The Canadian Forest was under deep discussion last night as 75 people gathered to learn and share thoughts about 300 hectares of cleared pine and blue gum plantation blocks being handed back to the Victorian government by the East Victoria Plantation company.
“Keep it in in public hands!” – was the resounding call of the forum, organised by the Friends of the Canadian Corridor at the Earth Science Centre at Mt Clear.
Future options were outlined by three guest speakers. Associate Professor Singarayer Florentine from the University of Ballarat’s School of Environmental Management set out the global context of deforestation and offered the results of a range of models for revegetation. He emphasised setting a series of objectives using known successful practice with the aim of developing a self-sustaining, ecologically healthy landscape, taking existing social involvements into consideration.
Mr Hedley Thomson the co-author of the City of Ballarat’s Comprehensive Koala Plan of Management, described the land’s significance from a planning perspective to the people of Ballarat since the early 1970s. He explained how the existing forest could be linked to remnant stands of Koala friendly forest in a corridor stretching from the University to Pryor Park on Eureka St. “This land is more important for its future than its’ past,” he said.
Mr Matt Pywell, the proprietor of Ballarat Wild Plants, talked about how natural revegetation is occurring rapidly on the land. “You don’t have to drive to the Grampians to have a wildflower experience. It’s a sea of purple chocolate lilies in some places. Ballarat is lucky to have it close by.”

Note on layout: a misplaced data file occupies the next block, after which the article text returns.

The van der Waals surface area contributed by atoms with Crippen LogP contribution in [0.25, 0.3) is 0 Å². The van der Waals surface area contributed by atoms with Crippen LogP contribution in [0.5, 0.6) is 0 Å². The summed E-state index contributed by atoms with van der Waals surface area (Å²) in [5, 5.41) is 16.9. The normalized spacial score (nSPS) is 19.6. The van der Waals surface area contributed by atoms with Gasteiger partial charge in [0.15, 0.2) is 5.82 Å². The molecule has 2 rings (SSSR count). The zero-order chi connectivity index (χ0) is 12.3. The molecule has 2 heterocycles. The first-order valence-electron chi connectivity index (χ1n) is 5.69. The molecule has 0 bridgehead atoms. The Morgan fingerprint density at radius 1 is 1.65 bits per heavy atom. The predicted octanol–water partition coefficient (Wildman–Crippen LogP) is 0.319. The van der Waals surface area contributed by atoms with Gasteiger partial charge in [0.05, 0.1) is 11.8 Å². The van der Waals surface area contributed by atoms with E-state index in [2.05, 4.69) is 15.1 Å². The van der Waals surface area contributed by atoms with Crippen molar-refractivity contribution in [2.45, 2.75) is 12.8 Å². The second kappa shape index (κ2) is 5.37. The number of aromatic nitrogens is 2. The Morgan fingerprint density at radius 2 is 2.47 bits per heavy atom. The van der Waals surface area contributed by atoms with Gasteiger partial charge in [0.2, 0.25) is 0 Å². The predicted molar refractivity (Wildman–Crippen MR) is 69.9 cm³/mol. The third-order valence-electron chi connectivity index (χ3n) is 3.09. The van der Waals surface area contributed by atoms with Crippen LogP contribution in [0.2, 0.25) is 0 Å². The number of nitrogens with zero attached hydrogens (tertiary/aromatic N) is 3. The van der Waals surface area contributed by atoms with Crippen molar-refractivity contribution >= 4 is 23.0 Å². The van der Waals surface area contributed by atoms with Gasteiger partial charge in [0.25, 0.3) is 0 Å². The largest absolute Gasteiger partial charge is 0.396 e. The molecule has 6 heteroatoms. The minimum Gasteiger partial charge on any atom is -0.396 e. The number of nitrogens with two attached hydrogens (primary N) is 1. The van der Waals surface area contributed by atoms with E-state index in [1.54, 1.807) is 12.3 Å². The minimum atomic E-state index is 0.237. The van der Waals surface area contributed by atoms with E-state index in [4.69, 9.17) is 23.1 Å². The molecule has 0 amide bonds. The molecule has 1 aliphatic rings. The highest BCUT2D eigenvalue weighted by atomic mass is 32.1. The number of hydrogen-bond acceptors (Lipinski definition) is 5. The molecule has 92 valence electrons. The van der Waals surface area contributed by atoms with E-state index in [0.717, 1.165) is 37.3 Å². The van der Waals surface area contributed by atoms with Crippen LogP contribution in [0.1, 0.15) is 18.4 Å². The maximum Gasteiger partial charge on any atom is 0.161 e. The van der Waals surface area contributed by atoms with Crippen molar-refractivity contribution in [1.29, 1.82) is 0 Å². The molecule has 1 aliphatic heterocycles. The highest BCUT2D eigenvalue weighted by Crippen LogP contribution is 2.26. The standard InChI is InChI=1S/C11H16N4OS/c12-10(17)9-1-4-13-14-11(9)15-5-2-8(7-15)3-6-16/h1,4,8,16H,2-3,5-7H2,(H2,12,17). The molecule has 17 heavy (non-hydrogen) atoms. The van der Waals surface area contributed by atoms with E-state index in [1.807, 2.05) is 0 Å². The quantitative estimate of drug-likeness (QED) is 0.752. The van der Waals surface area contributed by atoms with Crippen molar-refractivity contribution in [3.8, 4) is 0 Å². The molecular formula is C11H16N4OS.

The Friends of the Canadian Corridor formed in November 2012, representing residents and groups interested in the future of the Canadian Corridor and Forest. It is anticipated the forum will start a wider Ballarat discussion in the hope of creating a well thought out, collaborative vision for the cleared land. As a premier inland provincial city the Friends of the Canadian Corridor believe future generations should enjoy the wildlife, environment values and recreation opportunities of a multi-use forest park, as do places like Bendigo and Hepburn.
A number of community organisations who currently have deep interest in the area set up displays at the forum. They included the Leigh Catchment Group, The Great Dividing Trail Association, Eureka Orienteers, Ballarat East Network, members of the Ballarat Observatory and the Ballarat Field Naturalist Club.
Chair of the meeting Mr Bob Hartmann said at the conclusion of the forum “There is general agreement that the ex-plantation land should remain in public ownership, and become a regional park preferably with management by the Ballarat Environment Network through the City of Ballarat, or Parks Victoria, through the Department of Sustainability and Environment.”
The FoCC will continue to develop a vision and advocate for the establishment of a multi-use park and invites contact from interested members of the public. A request for such a park will now be made to the Victorian Assistant Treasurer Mr Gordon Rich-Phillips.
Linda Zibell 0429932724 or Jeff Rootes 0408509591